The stereotype of the “strong black woman” is more than just a cultural trope: Many black women in America report feeling pressured to act like superwomen, projecting themselves as strong, self-sacrificing, and free of emotion to cope with the stress of race- and gender-based discrimination in their daily lives.
“[Women] talked about every day walking out of their houses and putting on their ‘armor’ in anticipation of experiencing racial discrimination,” said Dr. Amani M. Allen, associate professor of community health sciences and epidemiology at the University of California, Berkeley, describing focus groups she led with African American women in the San Francisco Bay Area. “What they were really describing was this idea of being strong black women and feeling the need to prepare for the racial discrimination they expect on a daily basis; and that preparation and anticipation adds to their overall stress burden.”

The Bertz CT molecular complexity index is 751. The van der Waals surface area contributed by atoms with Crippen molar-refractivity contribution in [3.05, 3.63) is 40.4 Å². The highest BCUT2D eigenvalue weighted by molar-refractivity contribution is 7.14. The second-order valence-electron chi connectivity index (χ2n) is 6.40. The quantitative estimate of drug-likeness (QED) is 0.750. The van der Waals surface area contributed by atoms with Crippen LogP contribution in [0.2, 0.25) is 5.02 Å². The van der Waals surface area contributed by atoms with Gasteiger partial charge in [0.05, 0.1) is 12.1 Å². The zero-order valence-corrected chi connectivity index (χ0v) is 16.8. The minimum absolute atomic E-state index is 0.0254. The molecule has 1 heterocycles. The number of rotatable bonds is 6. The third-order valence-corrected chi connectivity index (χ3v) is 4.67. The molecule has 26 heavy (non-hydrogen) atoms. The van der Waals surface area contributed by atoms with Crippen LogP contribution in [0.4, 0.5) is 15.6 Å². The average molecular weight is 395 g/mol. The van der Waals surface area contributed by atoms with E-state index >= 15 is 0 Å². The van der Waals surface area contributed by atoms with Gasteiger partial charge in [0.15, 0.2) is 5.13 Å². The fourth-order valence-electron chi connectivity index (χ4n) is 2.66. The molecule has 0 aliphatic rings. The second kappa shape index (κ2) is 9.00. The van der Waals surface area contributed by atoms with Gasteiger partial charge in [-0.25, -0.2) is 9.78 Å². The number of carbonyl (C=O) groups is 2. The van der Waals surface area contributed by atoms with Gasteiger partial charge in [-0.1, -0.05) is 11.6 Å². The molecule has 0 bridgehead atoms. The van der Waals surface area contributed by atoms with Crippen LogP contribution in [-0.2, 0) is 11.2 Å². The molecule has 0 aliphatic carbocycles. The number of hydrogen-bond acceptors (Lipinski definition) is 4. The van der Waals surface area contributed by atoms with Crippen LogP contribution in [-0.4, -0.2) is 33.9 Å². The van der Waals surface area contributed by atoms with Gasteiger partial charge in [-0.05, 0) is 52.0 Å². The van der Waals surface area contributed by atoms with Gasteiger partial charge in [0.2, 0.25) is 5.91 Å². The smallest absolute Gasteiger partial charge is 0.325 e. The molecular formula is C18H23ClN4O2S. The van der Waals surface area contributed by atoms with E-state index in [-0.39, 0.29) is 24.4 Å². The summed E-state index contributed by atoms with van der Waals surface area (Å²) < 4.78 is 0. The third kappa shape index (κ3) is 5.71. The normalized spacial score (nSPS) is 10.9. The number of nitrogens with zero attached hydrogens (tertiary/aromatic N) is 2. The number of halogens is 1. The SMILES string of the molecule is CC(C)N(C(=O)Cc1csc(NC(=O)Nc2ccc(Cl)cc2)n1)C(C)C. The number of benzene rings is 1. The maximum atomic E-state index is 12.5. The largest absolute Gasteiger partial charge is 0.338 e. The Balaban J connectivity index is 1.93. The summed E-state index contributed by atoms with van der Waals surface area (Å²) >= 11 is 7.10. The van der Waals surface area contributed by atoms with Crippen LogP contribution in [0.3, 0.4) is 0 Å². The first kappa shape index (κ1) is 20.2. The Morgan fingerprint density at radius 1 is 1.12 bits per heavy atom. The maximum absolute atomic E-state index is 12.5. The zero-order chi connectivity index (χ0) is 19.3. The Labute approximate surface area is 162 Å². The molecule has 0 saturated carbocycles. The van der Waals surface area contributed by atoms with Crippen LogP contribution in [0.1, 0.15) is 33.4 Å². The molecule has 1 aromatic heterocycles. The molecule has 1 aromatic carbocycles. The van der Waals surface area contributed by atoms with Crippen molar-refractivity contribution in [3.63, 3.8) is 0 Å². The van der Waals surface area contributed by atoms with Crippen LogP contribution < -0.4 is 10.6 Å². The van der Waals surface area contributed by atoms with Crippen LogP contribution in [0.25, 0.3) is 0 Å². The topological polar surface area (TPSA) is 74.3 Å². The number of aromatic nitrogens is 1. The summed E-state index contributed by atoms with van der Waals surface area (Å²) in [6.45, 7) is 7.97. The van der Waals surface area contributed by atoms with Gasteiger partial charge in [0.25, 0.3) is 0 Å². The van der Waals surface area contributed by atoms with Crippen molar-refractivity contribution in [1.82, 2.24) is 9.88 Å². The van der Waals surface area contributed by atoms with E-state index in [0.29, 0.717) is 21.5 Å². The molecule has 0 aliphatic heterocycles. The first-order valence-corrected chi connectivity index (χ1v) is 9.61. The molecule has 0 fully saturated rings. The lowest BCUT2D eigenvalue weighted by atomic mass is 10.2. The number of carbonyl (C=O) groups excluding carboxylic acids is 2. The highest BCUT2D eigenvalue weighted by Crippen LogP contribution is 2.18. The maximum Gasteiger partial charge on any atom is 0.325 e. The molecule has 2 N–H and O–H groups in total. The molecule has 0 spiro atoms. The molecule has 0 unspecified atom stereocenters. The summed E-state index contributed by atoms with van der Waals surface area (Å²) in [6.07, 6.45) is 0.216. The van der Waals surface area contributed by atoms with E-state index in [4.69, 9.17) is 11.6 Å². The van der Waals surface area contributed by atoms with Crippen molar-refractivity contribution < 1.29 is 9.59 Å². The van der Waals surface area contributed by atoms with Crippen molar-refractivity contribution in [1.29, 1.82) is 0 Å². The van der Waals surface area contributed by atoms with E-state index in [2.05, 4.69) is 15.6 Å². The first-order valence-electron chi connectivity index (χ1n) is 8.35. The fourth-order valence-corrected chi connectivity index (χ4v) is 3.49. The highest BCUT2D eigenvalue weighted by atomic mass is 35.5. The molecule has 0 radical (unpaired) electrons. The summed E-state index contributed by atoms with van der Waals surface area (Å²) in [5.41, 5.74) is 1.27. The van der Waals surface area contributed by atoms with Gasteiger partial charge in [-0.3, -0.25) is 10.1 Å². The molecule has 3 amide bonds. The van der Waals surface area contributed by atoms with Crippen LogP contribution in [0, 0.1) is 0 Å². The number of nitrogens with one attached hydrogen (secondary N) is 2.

Dr. Allen is lead author of a new study published in the Annals of the New York Academy of Sciences that explores whether different facets of being a strong black woman, which researchers sometimes refer to as “superwoman schema,” ultimately protect women from the negative health impacts of racial discrimination — or create further harm.
The new study revealed that, in the face of high levels of racial discrimination, some aspects of the superwoman persona seemed to diminish the negative health effects of chronic racial discrimination. But others facets of the persona, such as having an intense drive to succeed and feeling an obligation to help others, seemed to be detrimental to health, further exacerbating the deleterious health effects of the chronic stress associated with racial discrimination.Friday Letter Submission, Publish on October 11